Boston Dynamics, the company known for its cutting-edge robotics, is at it again – this time designing the first industry-specific robotic application of its kind.
Reuters reports that the company’s new robot, known as “Stretch,” is specially built to pick and stack boxes in a warehouse.
Stretch’s mobile base makes it perfect for new warehouse models in which planners use the concept of picking modules to localize how inventory is managed within a warehouse environment. The robot also has the sophisticated computer vision that has made robots so effective in doing different kinds of high-level tasks previously done exclusively by humans – for instance, encroachments in robotics into the field of fruit and vegetable harvesting.
Reuters reporter Matthew Stock also reports the Hyundai Motor Group has purchased a large stake in the company, which some analysts value at around $1.1 billion.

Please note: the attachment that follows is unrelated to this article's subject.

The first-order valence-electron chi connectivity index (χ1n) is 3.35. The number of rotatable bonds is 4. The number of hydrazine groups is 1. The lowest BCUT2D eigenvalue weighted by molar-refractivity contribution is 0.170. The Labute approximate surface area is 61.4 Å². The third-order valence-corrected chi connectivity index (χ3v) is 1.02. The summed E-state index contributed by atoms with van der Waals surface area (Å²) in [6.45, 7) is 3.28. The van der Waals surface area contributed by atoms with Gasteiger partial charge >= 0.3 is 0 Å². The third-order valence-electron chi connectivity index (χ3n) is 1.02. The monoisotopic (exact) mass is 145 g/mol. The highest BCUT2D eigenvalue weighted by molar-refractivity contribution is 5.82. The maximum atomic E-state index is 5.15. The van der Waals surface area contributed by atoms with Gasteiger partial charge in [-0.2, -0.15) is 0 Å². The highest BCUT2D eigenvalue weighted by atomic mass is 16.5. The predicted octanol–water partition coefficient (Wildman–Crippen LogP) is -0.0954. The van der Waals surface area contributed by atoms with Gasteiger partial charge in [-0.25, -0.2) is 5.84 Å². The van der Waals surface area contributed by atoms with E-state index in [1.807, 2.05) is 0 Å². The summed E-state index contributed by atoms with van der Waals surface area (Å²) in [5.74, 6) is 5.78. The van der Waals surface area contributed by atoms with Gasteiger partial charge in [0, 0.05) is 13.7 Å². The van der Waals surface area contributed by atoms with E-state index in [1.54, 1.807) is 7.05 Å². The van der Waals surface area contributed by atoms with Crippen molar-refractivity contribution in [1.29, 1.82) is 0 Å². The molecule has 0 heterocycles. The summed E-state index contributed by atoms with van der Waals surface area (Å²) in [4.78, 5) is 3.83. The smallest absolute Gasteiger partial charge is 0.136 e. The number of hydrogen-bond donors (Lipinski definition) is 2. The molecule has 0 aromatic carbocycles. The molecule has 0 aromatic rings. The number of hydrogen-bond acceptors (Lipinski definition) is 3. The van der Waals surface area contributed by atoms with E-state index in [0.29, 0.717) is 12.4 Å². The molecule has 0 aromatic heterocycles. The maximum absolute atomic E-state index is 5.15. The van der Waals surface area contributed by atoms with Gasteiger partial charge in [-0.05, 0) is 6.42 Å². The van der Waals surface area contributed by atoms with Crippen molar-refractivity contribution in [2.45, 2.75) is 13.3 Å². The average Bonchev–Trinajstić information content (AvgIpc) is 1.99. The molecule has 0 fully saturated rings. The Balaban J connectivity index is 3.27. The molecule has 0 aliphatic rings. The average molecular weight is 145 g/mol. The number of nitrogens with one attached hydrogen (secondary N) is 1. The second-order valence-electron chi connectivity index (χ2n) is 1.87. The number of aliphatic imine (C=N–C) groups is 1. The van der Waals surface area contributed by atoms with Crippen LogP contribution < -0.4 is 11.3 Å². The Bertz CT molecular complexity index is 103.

If past examples are any indication, Stretches are not going to be cheap. The Boston Dynamics Spot robot, for example, sells for around $75,000 according to some industry estimates.
In past years, the Spot and Atlas robots have led many YouTube viewers and others to rethink what’s possible with robotics, and wonder about how Aasimov’s “Three Rules of Robotics” and advanced robotic ethics will work in the brave new world of the future.
In a recent interview, Boston Dynamics founder and chair Marc Raibert, expounding on one such aspect of the advanced design, explains why the company went with legs for its iconic robots instead of wheels:
Anderson Cooper: Why focus on, on legs? I would think wheels would be easier.
Marc Raibert: Yeah, wheels and tracks are great if you have a prepared surface like a road or even a dirt road. But people and animals can go anywhere on earth– using their legs. And, so, that, you know, that was the inspiration.
In so many ways, new robots are based on that ambition – to make physically created machines pass various Turing tests in imitating natural motion and capabilities. Keep an eye out if you have any related tech assets.